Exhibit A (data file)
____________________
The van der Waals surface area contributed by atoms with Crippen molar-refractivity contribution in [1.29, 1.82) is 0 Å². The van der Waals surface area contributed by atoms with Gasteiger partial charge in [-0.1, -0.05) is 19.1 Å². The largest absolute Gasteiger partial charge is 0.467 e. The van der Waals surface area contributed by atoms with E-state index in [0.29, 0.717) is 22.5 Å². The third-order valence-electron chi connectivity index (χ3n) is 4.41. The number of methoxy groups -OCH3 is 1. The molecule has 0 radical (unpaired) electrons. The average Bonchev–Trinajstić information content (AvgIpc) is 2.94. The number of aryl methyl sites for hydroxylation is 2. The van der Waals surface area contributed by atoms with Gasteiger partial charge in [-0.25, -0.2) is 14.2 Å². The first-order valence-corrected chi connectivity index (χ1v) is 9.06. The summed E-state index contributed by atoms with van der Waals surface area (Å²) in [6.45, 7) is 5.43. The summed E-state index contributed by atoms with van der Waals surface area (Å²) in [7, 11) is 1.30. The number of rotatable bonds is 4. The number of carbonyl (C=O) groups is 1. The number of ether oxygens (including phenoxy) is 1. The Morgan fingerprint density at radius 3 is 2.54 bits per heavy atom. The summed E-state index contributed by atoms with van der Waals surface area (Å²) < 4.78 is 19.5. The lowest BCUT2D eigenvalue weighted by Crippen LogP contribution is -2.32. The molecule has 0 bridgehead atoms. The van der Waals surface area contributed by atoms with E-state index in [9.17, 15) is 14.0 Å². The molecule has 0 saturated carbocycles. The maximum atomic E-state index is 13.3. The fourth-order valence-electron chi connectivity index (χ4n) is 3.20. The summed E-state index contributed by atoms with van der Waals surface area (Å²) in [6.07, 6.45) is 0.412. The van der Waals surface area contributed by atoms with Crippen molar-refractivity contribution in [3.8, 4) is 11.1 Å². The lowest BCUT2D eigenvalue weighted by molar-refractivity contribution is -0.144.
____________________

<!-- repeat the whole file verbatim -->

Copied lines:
The van der Waals surface area contributed by atoms with Crippen molar-refractivity contribution in [1.29, 1.82) is 0 Å². The van der Waals surface area contributed by atoms with Gasteiger partial charge in [-0.1, -0.05) is 19.1 Å². The largest absolute Gasteiger partial charge is 0.467 e. The van der Waals surface area contributed by atoms with E-state index in [0.29, 0.717) is 22.5 Å². The third-order valence-electron chi connectivity index (χ3n) is 4.41. The number of methoxy groups -OCH3 is 1. The molecule has 0 radical (unpaired) electrons. The average Bonchev–Trinajstić information content (AvgIpc) is 2.94. The number of aryl methyl sites for hydroxylation is 2. The van der Waals surface area contributed by atoms with Gasteiger partial charge in [-0.25, -0.2) is 14.2 Å². The first-order valence-corrected chi connectivity index (χ1v) is 9.06. The summed E-state index contributed by atoms with van der Waals surface area (Å²) in [6.45, 7) is 5.43. The summed E-state index contributed by atoms with van der Waals surface area (Å²) in [7, 11) is 1.30. The number of rotatable bonds is 4. The number of carbonyl (C=O) groups is 1. The number of ether oxygens (including phenoxy) is 1. The Morgan fingerprint density at radius 3 is 2.54 bits per heavy atom. The summed E-state index contributed by atoms with van der Waals surface area (Å²) < 4.78 is 19.5. The lowest BCUT2D eigenvalue weighted by Crippen LogP contribution is -2.32. The molecule has 0 bridgehead atoms. The van der Waals surface area contributed by atoms with E-state index in [9.17, 15) is 14.0 Å². The molecule has 0 saturated carbocycles. The maximum atomic E-state index is 13.3. The fourth-order valence-electron chi connectivity index (χ4n) is 3.20. The summed E-state index contributed by atoms with van der Waals surface area (Å²) in [6.07, 6.45) is 0.412. The van der Waals surface area contributed by atoms with Crippen molar-refractivity contribution in [3.8, 4) is 11.1 Å². The lowest BCUT2D eigenvalue weighted by molar-refractivity contribution is -0.144.